Objective: Preliminary test of a manualized, measurement-guided treatment for depression for adolescents and young adults in care at 4 sites of the Adolescent Trials Network for HIV/AIDS Interventions.
Design: The US sites were randomly assigned to either a 24-week, combination cognitive behavioral therapy and medication management algorithm (COMB) tailored for youth living with HIV (YLWH) or to treatment as usual (TAU).
Methods: Youth at TAU sites had access to therapists and medication management as needed. COMB-site clinicians were trained in the manualized intervention and participated in supervision calls to monitor intervention fidelity.
Results: Over the course of the study with 44 participants, those in COMB, compared with those in TAU, reported fewer depressive symptoms, P < 0.01 (as measured by the Quick Inventory for Depression symptoms) and were more likely to be in remission, P < 0.001 (65% vs. 10% at week 24, end of treatment, and 71% vs. 7% at week 48, final follow-up). A greater proportion of COMB participants received psychotherapy (95% vs. 45%, P < 0.001) and attended more sessions (12.6 vs. 5, P < 0.001) than those in TAU. Viral load decreased in both groups and was associated (P < 0.05) with reduction in depressive symptoms.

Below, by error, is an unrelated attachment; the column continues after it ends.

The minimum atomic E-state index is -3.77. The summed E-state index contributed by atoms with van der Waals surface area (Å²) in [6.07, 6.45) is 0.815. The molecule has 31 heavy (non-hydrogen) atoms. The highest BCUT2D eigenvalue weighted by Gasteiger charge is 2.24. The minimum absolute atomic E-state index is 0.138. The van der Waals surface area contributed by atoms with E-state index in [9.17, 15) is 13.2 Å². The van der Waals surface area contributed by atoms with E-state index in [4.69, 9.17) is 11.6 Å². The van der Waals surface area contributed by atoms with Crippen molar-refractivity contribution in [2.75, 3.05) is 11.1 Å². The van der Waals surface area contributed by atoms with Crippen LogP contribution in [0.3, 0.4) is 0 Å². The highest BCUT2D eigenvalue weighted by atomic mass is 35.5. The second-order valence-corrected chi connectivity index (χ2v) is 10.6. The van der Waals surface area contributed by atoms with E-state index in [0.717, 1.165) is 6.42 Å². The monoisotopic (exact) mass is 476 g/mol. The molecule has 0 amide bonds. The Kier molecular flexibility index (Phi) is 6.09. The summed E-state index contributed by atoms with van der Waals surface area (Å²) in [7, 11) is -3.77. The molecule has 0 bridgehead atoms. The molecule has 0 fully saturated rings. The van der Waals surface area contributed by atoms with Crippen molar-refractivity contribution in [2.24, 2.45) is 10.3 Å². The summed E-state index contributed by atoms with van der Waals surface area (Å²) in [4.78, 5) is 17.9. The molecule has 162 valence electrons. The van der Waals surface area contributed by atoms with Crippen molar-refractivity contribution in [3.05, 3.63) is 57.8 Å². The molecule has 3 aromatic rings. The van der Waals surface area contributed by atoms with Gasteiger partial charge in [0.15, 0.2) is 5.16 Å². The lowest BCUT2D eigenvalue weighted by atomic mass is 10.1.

Conclusions: A 24-week manualized, measurement-guided psychotherapy and medication management algorithm tailored for YLWH was more effective in achieving and sustaining remission from depression than TAU at HIV care clinic sites. Given observed treatment efficacy, this structured combination treatment could be disseminated to medical clinics to successfully treat YLWH, who are at particular risk for depression.